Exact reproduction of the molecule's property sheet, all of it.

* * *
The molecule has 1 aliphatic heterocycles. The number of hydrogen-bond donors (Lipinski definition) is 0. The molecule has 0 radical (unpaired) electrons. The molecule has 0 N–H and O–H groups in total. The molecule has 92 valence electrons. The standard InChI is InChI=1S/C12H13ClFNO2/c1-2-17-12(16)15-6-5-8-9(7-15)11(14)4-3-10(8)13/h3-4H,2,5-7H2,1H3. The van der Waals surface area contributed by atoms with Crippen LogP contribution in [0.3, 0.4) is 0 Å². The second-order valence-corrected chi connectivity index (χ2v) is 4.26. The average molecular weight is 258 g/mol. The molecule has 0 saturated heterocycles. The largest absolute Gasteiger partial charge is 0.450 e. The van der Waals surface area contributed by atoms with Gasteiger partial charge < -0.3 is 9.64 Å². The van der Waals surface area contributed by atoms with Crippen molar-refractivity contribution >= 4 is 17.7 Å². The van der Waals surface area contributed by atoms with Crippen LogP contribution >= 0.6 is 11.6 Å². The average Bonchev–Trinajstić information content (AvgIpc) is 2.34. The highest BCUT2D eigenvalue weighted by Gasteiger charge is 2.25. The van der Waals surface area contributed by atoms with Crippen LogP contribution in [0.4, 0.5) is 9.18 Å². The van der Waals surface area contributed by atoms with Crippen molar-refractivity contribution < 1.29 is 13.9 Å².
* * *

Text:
The molecule has 1 aliphatic heterocycles. The number of hydrogen-bond donors (Lipinski definition) is 0. The molecule has 0 radical (unpaired) electrons. The molecule has 0 N–H and O–H groups in total. The molecule has 92 valence electrons. The standard InChI is InChI=1S/C12H13ClFNO2/c1-2-17-12(16)15-6-5-8-9(7-15)11(14)4-3-10(8)13/h3-4H,2,5-7H2,1H3. The van der Waals surface area contributed by atoms with Crippen LogP contribution in [0.3, 0.4) is 0 Å². The second-order valence-corrected chi connectivity index (χ2v) is 4.26. The average molecular weight is 258 g/mol. The molecule has 0 saturated heterocycles. The largest absolute Gasteiger partial charge is 0.450 e. The van der Waals surface area contributed by atoms with Gasteiger partial charge < -0.3 is 9.64 Å². The van der Waals surface area contributed by atoms with Crippen molar-refractivity contribution >= 4 is 17.7 Å². The van der Waals surface area contributed by atoms with Crippen LogP contribution >= 0.6 is 11.6 Å². The average Bonchev–Trinajstić information content (AvgIpc) is 2.34. The highest BCUT2D eigenvalue weighted by Gasteiger charge is 2.25. The van der Waals surface area contributed by atoms with Crippen LogP contribution in [0.4, 0.5) is 9.18 Å². The van der Waals surface area contributed by atoms with Crippen molar-refractivity contribution < 1.29 is 13.9 Å².